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Atmospheric Measurement Techniques An interactive open-access journal of the European Geosciences Union
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Volume 11, issue 8 | Copyright
Atmos. Meas. Tech., 11, 4883-4890, 2018
https://doi.org/10.5194/amt-11-4883-2018
© Author(s) 2018. This work is distributed under
the Creative Commons Attribution 4.0 License.

Research article 27 Aug 2018

Research article | 27 Aug 2018

The influence of humidity on the performance of a low-cost air particle mass sensor and the effect of atmospheric fog

Rohan Jayaratne1, Xiaoting Liu1, Phong Thai1, Matthew Dunbabin2, and Lidia Morawska1 Rohan Jayaratne et al.
  • 1International Laboratory for Air Quality and Health, Queensland University of Technology, Brisbane, QLD 4001, Australia
  • 2Institute for Future Environments, Queensland University of Technology, Brisbane, QLD 4001, Australia

Abstract. While low-cost particle sensors are increasingly being used in numerous applications, most of them have no heater or dryer at the inlet to remove water from the sample before measurement. Deliquescent growth of particles and the formation of fog droplets in the atmosphere can lead to significant increases in particle number concentration (PNC) and mass concentrations reported by such sensors. We carried out a detailed study using a Plantower PMS1003 low-cost particle sensor, both in the laboratory and under actual ambient field conditions, to investigate its response to increasing humidity and the presence of fog in the air. We found significant increases in particle number and mass concentrations at relative humidity above about 75%. During a period of fog, the total PNC increased by 28%, while the PNC larger than 2.5µm increased by over 50%. The PM10 concentration reported by the PMS1003 was 46% greater than that on the standard monitor with a charcoal dryer at the inlet. While there is a causal link between particle pollution and adverse health effects, the presence of water on the particles is not harmful to humans. Therefore, air quality standards for particles are specifically limited to solid particles and standard particle monitoring instruments are fitted with a heater or dryer at the inlet to remove all liquid material from the sample before the concentrations are measured. This study shows that it is important to understand that the results provided by low-cost particle sensors, such as the PMS1003, cannot be used to ascertain if air quality standards are being met.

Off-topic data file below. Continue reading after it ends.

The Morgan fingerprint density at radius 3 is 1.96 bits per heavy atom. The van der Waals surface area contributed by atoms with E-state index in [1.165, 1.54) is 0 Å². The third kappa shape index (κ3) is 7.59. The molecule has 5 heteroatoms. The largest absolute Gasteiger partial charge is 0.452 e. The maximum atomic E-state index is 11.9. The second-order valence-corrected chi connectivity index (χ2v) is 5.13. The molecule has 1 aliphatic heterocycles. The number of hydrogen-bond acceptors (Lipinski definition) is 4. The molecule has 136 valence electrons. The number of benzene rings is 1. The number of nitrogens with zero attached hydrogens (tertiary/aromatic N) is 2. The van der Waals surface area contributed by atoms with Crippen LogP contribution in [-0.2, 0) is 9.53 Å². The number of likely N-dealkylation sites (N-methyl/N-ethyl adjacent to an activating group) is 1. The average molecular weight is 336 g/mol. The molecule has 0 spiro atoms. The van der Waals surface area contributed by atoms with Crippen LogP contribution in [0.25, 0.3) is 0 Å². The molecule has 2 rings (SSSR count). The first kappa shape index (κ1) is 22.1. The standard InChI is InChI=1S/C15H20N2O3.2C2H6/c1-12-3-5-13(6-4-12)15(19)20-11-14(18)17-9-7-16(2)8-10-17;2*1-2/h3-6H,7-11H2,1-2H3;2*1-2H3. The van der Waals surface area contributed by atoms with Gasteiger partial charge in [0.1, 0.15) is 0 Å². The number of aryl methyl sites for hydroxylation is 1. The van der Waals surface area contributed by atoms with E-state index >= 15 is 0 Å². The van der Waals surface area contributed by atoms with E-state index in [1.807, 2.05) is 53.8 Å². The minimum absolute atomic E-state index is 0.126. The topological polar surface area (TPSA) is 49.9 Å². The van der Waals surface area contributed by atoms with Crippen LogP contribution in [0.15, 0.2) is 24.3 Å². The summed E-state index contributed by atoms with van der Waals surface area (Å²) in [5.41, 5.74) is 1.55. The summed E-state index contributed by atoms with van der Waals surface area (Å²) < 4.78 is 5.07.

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It is important to correctly interpret the readings reported by low cost airborne particle sensors at high humidity. We demonstrate that deliquescent growth of particles and the formation of fog droplets in the atmosphere can lead to significant increases in particle number and mass concentrations reported by such sensors, unless they are fitted with dryers at the inlet. This is important as air quality standards for particles are specifically limited to solid particles.
It is important to correctly interpret the readings reported by low cost airborne particle...
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